In June, the stage was set for a showdown on repeal of the estate tax. Senate Democrats defeated President Bushs call for permanent repeal and the president and the Republicans vowed to fight for it.
It appears to be a battle that will continue to rage at least over the next several months, possibly the next several years.
Meanwhile, high net-worth consumers across the country may still be uncertain about their own estate planning efforts. Is it best for your clients to wait and gamble that the estate tax will disappear permanently in 2010?
The question has bearing on whether you should continue to offer estate tax riders with the life insurance plans you offer to clients. I think you should. Lets look at the issues.
Personal estate tax planning should not, I believe, be kept on hold while those in Washington debate the merits of keeping it or eliminating it now or in the future. The premise behind estate planning is that consumers are taking control of their finances and planning for the future.
In view of that, you should be advising your clients to keep that control, no matter what the legislators are debating. They cant put their personal finances on hold until a decision is reached.
Besides, even when these issues are decided, estate plans will still be an important way to meet wealth transfer needs.
Consumer uncertainty about this issue isnt new. When President Bush first started talking about this in 2001, it generated uncertainty. Insurance companies saw a downturn in the number of second-to-die coverage plans they wrote during the first quarter of that year. Customers were reluctant to make estate planning decisions, it appears, especially in light of the possibility that the estate tax might go away entirely.
Interestingly, that reluctance was highest at the lower end of the estate planning market–estates of $1 million to $5 million. At the higher end, estates of $5 million to $10 million or more, consumers recognized that they would need estate planning anyway, so there was little drop off in consumer demand for second-to-die products.
Once the Economic Growth and Tax Relief Reconciliation Act of 2001 became effective in June 2001, interest picked up again. When EGTRRA passed, the market for estate tax coverage returned. For the second half of 2001, for instance, survivorship sales at many companies, including those at Lincoln Life, increased.
The bottom line is your clients should do their own planning and not leave it up to Congress. That means looking for a second-to-die policy that has an estate tax rider.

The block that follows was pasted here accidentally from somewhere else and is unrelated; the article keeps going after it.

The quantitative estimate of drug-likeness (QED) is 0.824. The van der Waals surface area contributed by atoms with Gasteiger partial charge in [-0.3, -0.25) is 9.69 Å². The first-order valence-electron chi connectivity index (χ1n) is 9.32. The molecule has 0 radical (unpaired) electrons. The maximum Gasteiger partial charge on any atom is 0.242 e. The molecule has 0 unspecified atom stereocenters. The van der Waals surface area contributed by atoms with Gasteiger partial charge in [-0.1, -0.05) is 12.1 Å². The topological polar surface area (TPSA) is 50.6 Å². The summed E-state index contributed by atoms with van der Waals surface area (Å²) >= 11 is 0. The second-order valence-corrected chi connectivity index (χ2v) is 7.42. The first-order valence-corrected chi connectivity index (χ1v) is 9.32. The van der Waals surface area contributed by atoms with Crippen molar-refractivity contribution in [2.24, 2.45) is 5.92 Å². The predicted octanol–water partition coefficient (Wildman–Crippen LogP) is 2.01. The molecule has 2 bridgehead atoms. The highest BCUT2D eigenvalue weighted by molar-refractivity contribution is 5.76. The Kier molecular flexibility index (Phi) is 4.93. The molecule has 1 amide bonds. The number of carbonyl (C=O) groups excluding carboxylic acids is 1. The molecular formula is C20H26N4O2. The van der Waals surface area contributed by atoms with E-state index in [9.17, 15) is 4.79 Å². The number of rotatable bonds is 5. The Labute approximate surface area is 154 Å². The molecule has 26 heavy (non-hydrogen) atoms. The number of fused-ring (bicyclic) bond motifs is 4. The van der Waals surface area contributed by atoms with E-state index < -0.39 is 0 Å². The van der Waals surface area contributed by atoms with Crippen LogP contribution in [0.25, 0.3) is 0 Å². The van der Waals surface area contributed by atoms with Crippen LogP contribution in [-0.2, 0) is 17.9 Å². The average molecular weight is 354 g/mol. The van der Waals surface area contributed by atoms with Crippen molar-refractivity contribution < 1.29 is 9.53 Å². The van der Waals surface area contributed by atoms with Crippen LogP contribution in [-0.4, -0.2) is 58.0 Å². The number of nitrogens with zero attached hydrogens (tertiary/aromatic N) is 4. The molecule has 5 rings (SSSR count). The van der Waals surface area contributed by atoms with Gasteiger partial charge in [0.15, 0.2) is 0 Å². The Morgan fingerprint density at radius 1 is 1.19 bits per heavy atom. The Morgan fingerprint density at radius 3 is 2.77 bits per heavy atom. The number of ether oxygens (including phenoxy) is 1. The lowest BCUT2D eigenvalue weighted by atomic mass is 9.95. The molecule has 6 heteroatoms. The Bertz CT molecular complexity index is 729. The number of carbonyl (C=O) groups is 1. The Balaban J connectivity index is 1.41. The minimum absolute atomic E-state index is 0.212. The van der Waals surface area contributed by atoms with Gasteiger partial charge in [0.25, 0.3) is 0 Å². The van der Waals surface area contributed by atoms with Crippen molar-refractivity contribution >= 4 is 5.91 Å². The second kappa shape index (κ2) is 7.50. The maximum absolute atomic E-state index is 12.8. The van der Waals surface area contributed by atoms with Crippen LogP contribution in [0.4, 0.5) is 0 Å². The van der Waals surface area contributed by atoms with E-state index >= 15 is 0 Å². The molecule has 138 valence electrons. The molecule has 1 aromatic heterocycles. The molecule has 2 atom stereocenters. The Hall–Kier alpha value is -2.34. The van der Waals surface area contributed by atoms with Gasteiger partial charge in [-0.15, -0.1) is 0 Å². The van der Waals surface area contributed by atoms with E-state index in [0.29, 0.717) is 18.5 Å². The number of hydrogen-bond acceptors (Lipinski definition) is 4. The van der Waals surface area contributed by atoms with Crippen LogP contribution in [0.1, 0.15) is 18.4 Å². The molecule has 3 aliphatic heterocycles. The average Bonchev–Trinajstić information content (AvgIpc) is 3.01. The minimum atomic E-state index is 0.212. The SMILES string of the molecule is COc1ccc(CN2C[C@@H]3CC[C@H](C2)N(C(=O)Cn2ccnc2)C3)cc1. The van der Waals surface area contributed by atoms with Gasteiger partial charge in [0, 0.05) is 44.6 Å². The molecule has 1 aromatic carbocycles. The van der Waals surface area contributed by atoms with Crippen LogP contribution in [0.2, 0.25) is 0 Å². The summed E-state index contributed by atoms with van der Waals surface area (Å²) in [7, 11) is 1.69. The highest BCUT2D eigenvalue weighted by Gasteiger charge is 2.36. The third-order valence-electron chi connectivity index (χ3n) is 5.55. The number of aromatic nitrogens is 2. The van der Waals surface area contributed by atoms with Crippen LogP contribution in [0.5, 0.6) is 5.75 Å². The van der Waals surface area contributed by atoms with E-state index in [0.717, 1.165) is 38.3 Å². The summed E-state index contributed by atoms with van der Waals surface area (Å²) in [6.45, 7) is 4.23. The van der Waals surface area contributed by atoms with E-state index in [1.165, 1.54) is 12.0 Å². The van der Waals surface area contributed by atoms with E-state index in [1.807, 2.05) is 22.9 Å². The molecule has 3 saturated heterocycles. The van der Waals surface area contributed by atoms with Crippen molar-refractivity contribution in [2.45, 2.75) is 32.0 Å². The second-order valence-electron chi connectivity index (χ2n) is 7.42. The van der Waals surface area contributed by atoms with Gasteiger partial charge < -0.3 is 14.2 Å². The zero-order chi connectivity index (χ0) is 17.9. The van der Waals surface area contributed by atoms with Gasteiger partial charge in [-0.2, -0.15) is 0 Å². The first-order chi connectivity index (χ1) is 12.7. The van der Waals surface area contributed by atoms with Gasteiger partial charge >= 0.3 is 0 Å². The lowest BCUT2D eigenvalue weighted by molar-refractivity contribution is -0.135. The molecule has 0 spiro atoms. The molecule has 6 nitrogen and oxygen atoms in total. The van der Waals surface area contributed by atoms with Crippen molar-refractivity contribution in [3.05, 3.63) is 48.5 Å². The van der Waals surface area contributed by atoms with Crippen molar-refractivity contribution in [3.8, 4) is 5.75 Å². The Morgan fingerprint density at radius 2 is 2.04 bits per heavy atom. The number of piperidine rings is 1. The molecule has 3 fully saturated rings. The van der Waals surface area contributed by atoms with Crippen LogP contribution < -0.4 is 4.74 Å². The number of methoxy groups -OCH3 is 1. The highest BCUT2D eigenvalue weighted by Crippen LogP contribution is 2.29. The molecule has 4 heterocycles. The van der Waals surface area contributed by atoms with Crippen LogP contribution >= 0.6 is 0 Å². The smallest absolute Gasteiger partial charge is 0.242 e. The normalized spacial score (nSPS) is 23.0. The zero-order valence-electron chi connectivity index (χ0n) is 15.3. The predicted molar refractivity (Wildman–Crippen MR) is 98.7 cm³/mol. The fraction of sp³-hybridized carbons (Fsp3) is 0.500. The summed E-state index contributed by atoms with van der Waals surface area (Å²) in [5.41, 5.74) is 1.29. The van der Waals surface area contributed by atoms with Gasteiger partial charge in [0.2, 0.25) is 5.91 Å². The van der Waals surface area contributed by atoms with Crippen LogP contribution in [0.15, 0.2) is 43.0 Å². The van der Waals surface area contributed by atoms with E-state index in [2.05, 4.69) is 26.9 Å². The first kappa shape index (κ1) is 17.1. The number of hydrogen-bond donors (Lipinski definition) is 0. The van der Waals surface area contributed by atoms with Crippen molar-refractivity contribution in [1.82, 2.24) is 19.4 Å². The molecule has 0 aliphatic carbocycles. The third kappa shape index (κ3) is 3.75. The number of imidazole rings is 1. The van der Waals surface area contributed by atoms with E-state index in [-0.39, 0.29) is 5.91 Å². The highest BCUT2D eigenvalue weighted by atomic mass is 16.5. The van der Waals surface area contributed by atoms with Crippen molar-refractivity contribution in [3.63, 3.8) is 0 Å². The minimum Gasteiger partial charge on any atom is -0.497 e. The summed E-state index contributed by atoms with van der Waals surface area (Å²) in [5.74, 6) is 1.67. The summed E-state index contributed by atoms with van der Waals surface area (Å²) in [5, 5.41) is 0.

Such a rider will provide a safety net to ease clients concerns over the tax legislation. The rider should give clients the option to surrender their universal life and variable universal life insurance contracts, without incurring surrender charges, if the repeal of the federal estate tax is extended.
By offering a policy with such a rider, you will give your clients the ability to move forward with their estate planning, no matter what the upcoming changes in the tax code bring.
Estate tax riders give your clients the ability to exit the policy, without penalty, if the repeal of estate taxes is extended or made permanent and they feel they no longer need for coverage. The need for estate planning continues to be very strong, so such a rider is important.
The legislative issues are complicated, so the industry can expect a continuing element of uncertainty. None of your clients should put their plans on hold. Delaying those plans can put transfer wishes at risk if the unexpected happens.
Continue to work with your clients to insure the maximum protection with a degree of flexibility as the environment changes. Above all, dont wait and gamble with your clients life expectancies.
is chief product officer for Lincoln Life, a Hartford, Conn. subsidiary of Lincoln Financial Group, the marketing name of Lincoln National Corporation. His e-mail is GWParker@LNC.com.
Reproduced from National Underwriter Life & Health/Financial Services Edition, September 2, 2002. Copyright 2002 by The National Underwriter Company in the serial publication. All rights reserved.Copyright in this article as an independent work may be held by the author.